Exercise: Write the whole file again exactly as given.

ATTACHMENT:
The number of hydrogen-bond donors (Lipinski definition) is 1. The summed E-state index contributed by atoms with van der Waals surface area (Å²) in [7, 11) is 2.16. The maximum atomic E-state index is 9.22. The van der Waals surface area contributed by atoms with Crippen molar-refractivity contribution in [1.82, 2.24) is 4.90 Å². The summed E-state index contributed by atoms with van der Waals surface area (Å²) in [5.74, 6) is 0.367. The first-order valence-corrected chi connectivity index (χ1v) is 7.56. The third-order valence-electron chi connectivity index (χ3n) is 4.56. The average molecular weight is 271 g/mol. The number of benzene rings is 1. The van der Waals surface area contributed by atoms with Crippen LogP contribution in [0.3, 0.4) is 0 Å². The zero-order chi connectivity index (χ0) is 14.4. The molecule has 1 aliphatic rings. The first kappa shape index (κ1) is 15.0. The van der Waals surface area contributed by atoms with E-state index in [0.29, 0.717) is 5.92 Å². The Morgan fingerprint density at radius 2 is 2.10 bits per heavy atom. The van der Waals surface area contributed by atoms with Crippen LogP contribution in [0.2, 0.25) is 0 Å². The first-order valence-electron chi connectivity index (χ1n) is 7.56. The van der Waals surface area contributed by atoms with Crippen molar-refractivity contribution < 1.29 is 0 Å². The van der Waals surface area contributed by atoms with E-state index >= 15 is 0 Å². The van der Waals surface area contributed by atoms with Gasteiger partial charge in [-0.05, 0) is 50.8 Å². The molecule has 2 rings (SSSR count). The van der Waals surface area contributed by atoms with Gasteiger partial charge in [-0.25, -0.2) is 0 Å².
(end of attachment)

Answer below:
The number of hydrogen-bond donors (Lipinski definition) is 1. The summed E-state index contributed by atoms with van der Waals surface area (Å²) in [7, 11) is 2.16. The maximum atomic E-state index is 9.22. The van der Waals surface area contributed by atoms with Crippen molar-refractivity contribution in [1.82, 2.24) is 4.90 Å². The summed E-state index contributed by atoms with van der Waals surface area (Å²) in [5.74, 6) is 0.367. The first-order valence-corrected chi connectivity index (χ1v) is 7.56. The third-order valence-electron chi connectivity index (χ3n) is 4.56. The average molecular weight is 271 g/mol. The number of benzene rings is 1. The van der Waals surface area contributed by atoms with Crippen LogP contribution in [0.3, 0.4) is 0 Å². The zero-order chi connectivity index (χ0) is 14.4. The molecule has 1 aliphatic rings. The first kappa shape index (κ1) is 15.0. The van der Waals surface area contributed by atoms with E-state index in [0.29, 0.717) is 5.92 Å². The Morgan fingerprint density at radius 2 is 2.10 bits per heavy atom. The van der Waals surface area contributed by atoms with Crippen LogP contribution in [0.2, 0.25) is 0 Å². The first-order valence-electron chi connectivity index (χ1n) is 7.56. The van der Waals surface area contributed by atoms with Crippen molar-refractivity contribution < 1.29 is 0 Å². The van der Waals surface area contributed by atoms with E-state index >= 15 is 0 Å². The van der Waals surface area contributed by atoms with Gasteiger partial charge in [-0.05, 0) is 50.8 Å². The molecule has 2 rings (SSSR count). The van der Waals surface area contributed by atoms with Gasteiger partial charge in [-0.25, -0.2) is 0 Å².